Although we believe in parental responsibility, our notion of it is rather different from that of the Government. The amendment lays down the criteria for binding over parents of juvenile offenders. In Committee, the Minister often said that we are having our cake and eating it, because we do not like the clause on parental responsibility any more than we like the privatisation of prisons. When we realise that we shall not win a vote on the principle of an issue, we try to improve the clause and that aspect of the Bill, even though we disagree with the principle. I hope that the Minister does not come back with his tired old chestnut in response to the amendment.

It is important to emphasise that the inclusion of such criteria would go some way toward reducing the serious disquiet that the clause causes to those who work with and sentence juvenile offenders. The clause disturbs expert opinion in the criminal justice system and that is, in itself, disturbing. As we said earlier with reference to Lord Justice Woolf's report, it is important to work with the people who maintain and run the system. If the magistrates, the Crown prosecution service and the magistrates' clerks do not like a proposal, there is little chance of making it a success.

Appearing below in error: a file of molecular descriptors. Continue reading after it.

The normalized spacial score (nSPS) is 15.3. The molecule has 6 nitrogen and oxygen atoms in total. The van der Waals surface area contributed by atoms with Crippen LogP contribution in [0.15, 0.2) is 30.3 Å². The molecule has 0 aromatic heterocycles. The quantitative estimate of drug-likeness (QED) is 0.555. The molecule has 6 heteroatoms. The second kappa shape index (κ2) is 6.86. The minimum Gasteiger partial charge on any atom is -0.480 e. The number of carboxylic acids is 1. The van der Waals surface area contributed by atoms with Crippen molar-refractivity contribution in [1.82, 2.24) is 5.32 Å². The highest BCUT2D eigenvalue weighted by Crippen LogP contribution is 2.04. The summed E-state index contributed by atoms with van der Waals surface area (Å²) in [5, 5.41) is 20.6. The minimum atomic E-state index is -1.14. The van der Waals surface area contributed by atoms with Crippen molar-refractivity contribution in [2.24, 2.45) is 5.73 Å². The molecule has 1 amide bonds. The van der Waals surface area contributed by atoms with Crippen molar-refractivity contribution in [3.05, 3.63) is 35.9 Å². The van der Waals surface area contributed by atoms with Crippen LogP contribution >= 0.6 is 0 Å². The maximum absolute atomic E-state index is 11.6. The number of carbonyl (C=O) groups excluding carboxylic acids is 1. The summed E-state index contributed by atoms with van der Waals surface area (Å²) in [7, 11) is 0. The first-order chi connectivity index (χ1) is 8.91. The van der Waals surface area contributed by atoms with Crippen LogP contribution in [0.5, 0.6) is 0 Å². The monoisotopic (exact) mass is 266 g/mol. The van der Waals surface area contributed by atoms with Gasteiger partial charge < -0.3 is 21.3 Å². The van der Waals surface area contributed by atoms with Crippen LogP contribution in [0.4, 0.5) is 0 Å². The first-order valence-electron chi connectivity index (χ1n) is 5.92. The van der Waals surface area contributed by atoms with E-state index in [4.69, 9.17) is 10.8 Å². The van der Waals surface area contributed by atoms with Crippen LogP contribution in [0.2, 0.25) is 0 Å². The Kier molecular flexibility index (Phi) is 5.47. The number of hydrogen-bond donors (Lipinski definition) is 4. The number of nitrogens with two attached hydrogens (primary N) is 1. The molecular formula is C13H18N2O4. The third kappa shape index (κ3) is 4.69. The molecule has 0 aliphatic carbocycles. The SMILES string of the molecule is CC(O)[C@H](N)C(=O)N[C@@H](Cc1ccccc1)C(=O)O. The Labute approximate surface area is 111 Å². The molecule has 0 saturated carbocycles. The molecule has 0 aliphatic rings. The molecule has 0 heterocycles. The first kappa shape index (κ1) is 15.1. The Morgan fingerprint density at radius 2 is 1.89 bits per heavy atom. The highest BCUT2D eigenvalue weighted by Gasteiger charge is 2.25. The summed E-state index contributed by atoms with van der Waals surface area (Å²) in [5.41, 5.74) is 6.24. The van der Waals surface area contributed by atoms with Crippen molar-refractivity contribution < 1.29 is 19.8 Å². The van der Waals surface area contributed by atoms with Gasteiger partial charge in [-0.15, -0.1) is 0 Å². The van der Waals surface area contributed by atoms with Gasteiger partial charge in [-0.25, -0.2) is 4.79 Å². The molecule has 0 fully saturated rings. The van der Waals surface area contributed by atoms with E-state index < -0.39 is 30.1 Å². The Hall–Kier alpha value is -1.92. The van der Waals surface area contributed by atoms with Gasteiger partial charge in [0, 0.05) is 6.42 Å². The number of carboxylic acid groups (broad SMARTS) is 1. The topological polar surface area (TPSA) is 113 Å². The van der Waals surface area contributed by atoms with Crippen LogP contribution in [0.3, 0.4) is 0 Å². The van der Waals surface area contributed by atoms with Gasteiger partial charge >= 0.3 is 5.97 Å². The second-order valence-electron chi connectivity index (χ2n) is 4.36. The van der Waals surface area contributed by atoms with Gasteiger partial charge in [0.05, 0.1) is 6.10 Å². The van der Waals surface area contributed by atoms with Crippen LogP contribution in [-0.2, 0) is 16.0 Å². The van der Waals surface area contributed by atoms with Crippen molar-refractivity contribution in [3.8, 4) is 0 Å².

We predict that the clause will be stillborn. It provides that, when a juvenile is convicted of an offence, the court must bind over the parents to take proper care of him and exercise proper control over him unless it is considered that that would be unreasonable. The parents would be bound over in a specified sum up to £1,000 and, if the child re-offended, the parents woulld be liable to forfeit that amount. In effect, a binding over amounts to a suspended fine. Binding over requires the parents' consent, but the clause empowers courts to fine parents who refuse to be bound over, which renders the idea of consent entirely academic. It is a strange piece of legislation—a sort of Catch 22. I could think of a ruder expression, which I probably should not use because it might be unparliamentary. If someone does not obey the legislation, he has the right to protest, but he will have to pay anyway. The parents will always have to pay.